In this study, researchers used open-source and commercial honeypot software to create network endpoints, which would look to an attacker just like IoT devices and which were configured to be intentionally insecure. Such honeypots were placed in honeypot server farms, which in turn were placed both on on-premises servers and in AWS/Azure instances in multiple countries. Once these honeypots were up and running, the endpoint addresses were submitted to two search engines that help find IoT devices: Censys and Shodan. The bait was set, now all the researchers needed to do is wait for malicious hackers to find these devices and attempt to hack into them.

The experiment took three years – that’s much more than needed to see a lot of attacks on the honeypots. That amount of time was required for researchers to analyze the data from each wave of attacks and then adjust configurations and defences to see how effective they are in preventing further attacks. This way, the experiment not only provided lots of information on the threat landscape but also showed the efficiency of protection techniques.

The shocking results of the experiment

During the three years of the experiment, fake IoT devices were attacked by malicious hackers 22.6 million times. Over 75% of these attacks were aimed at honeypots that were made to emulate the most common software used for smart devices: Busybox. Fewer attacks targeted honeypots made to resemble typical smart security cameras and those that emulated Windows-based systems.

Attackers used different methods to get into the honeypots, including vulnerabilities unique to devices from specific manufacturers and typical default username/password combinations. Almost a million attacks were attempts to log into the honeypot using the combination: admin and 1234. Fewer attempts were based on combinations such as root with an empty password, admin with an empty password, admin/admin, and similar.

The attacks were meant mostly to make the hacked device part of a DDoS bot network or to install the Mirai cryptocurrency miner. The Windows-based honeypots were also often infected with viruses, trojans, and rootkits. Once the attackers acquired access to the honeypots, they also attempted several types of further attacks aimed at internal networks, including finding other systems connected to the same network and scanning these systems for potentially open ports.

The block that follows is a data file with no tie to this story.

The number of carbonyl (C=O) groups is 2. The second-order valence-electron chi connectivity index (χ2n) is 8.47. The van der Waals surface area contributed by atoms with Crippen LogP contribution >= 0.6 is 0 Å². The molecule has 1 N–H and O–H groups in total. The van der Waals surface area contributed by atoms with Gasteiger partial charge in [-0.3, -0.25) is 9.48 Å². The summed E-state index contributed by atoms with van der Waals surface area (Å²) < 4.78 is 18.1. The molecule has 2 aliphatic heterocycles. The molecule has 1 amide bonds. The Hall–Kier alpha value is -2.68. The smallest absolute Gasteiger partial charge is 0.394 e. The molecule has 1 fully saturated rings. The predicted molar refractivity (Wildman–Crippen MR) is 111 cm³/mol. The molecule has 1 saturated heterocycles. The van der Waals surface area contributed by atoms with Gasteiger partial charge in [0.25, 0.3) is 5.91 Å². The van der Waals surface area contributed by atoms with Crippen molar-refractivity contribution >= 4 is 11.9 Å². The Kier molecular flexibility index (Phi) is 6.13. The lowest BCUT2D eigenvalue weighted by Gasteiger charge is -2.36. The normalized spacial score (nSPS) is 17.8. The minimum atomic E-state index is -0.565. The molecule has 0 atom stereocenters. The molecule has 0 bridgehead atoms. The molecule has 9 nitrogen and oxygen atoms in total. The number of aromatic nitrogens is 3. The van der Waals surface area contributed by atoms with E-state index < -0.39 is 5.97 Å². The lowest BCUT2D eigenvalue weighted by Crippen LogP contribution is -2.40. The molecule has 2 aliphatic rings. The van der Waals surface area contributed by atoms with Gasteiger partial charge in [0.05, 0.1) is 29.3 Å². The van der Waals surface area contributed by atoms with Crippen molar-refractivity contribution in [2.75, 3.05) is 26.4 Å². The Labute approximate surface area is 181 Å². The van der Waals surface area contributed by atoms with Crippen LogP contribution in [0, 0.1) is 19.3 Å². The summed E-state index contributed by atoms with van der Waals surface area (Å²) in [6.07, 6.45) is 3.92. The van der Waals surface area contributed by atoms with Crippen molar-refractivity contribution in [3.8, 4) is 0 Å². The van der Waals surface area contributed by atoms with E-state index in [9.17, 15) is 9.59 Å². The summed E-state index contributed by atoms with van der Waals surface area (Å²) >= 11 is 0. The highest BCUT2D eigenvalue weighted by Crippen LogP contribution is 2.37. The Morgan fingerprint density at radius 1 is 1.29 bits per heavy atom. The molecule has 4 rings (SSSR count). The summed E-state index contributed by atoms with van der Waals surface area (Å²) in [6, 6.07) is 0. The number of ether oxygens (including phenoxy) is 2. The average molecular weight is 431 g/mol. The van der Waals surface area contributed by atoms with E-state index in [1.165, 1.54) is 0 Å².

What does this mean for you?

The huge number of attacks on these fake smart devices is the best proof that your smart device is most probably undergoing such attack attempts too. What can you do to protect yourself?

  • First of all, ensure that your smart devices don’t use the default username and password combinations and establish secure, long passwords for administrative access.
  • Second of all, make sure that your IoT devices are connected to isolated networks – ones that don’t let attackers move any further.
  • Third of all, configure your firewalls and web application firewalls to protect your IoT devices as much as possible by locking down ports and typical attack patterns.
  • Fourth of all, if your smart devices enable firmware updates, make such updates part of your general security policy, just as you regularly update your server software for security reasons.
  • Finally, research online whether devices that you use are susceptible to certain types of attacks and if no solution is available from the manufacturer, consider scrapping them and purchasing secure alternatives instead.

At BMIT Technologies, we guide you through the whole process of designing and setting up your secure networks, both at your premises as well as in the cloud or our multiple data centres. Get in touch with us and let’s discuss how best to ensure your business is as secure as possible.